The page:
- Determine the activity of a de-neddylating protease in an HTS compatible format
- Use of a ﬂuorophore with a long ﬂuorescence lifetime to extend the assay window
- PHERAstar® enables measurement due to speed and accuracy
Table of contents
Cullin-RING E3 ubiquitin ligases (CRLs) are activated by neddylation and inactivated by de-neddylation that is accomplished by the COP9 signalosome (CSN). Trapping CRLs in their inactive state is reported to elevate tumor suppressors. Therefore, inhibition of CSN is a potential modality for cancer treatment.
Here, we show the development of a high-throughput de-neddylation assay for a CRL substrate that was used to find inhibitors of CSN. The fluorescence polarization assay was optimized using a fluorophore with comparatively long fluorescence lifetime.
Performing the assay in a 384 well plate and reading it on a PHERAstar® microplate reader provided an assay window of 130 mP. The reader's capability of simultaneous detection of the two polarization channels accelerated the measurement and enabled kinetic reads. Hence, the assay is applicable for both CSN inhibitor finding and characterization.
The COP9 signalosome (CSN) catalyzes the de-neddylation of cullin-RING E3 ubiquitin ligases (CRLs) turning the ligase into the inactive state. Literature evidence suggests that trapping CRLs in the inactive state will keep selected tumor suppressors at elevated levels. Therefore, the inhibition of CSN’s proteolytic subunit CSN5 represents a potential novel modality for the treatment of cancer (Fig. 1).
A biochemical protease assay to probe the de-neddy-lating activity of CSN was developed in order to identify by high-throughput screening (HTS) chemical starting points for drug discovery.
A major complication for establishing an appropriate enzyme activity assay was the fact that CSN5 is only proteolytically active in the context of the CSN complex. In addition, CSN-catalyzed de-neddylation requires neddylated cullin complexes as substrate (i.e., CRNB-DDB1-DDB2-Rbx-Nedd8). Hence, both the enzymatically active protease and the corresponding substrate are multi-domain protein complexes. As a consequence, the assay had to be adapted for detecting the release of the 8 kDa ubiquitin-like protein Nedd8 from an approx. 270 kDa CRL complex (Fig. 2a).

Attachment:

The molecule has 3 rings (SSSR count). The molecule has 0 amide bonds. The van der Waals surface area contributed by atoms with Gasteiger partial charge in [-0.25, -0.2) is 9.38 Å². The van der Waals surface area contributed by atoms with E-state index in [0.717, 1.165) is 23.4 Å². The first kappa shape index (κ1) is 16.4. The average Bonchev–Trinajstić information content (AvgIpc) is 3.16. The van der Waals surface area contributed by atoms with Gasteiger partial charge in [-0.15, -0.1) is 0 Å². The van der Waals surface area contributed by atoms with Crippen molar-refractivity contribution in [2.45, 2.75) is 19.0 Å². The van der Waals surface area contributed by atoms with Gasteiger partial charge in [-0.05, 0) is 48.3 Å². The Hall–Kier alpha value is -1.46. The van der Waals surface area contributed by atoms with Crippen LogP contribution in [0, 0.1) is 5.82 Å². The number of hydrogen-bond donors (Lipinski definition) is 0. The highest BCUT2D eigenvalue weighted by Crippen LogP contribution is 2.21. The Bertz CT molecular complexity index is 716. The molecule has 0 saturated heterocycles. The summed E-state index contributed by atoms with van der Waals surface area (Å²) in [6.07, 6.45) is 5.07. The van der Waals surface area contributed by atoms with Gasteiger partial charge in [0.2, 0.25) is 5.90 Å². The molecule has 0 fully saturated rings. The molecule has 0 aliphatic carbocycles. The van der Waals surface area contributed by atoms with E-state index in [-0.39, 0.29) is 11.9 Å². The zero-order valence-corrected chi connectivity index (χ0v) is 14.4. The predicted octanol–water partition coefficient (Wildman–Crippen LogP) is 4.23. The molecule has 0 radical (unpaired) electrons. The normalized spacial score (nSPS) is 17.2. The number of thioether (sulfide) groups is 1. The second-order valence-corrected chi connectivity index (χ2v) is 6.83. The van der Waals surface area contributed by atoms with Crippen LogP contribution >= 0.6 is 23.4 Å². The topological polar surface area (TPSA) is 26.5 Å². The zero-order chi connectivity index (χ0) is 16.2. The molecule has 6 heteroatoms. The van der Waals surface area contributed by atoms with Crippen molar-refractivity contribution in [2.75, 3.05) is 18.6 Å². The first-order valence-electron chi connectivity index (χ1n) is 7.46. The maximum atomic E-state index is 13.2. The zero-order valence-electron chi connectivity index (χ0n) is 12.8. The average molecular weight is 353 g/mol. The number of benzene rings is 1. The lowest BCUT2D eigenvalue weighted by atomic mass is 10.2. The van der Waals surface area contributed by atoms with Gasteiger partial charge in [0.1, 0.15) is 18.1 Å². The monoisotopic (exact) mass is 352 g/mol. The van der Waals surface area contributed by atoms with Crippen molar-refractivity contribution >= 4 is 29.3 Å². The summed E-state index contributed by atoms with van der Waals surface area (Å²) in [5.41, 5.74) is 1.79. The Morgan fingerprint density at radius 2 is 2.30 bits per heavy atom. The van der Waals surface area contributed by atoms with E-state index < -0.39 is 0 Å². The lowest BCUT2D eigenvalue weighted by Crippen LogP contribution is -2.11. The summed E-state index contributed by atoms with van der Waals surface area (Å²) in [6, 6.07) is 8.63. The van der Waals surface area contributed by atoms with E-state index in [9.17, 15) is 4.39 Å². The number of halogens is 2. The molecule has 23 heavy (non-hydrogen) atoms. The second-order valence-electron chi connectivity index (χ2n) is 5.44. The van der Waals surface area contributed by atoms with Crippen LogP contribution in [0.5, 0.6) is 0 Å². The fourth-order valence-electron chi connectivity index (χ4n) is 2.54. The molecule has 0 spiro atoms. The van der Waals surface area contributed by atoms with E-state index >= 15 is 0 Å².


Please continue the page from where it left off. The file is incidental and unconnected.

As assay readout, we applied ﬂuorescence polarization (FP), which relies on rotational movement of molecules in solution. Large molecules rotate slower than small molecules. Therefore, ﬂuorophores tightly bound to small molecules depolarize emission light stronger than those bound to larger molecules. In order to optimize the assay window for the protease activity assay with respect to the expected mass changes, we selected the ﬂuorophore PureTime-22 (PT22) as the FP probe. PT22 is an acridone dye exhibiting a remarkable long ﬂuorescence lifetime (FLT) of 22 ns. Since the FP value depends on both, the molecular mass of the protein and the FLT of the probe, the use of the long FLT probe PT22 offers an obvious advantage over the use of frequently used probes such as Alex Fluor® 488, which have a FLT in the range of only 3-4 ns. The long FLT of the PT22 probe signiﬁcantly increases the window of the FP assay when proteins or protein complexes of high molecular mass are under investigation (Fig. 2b).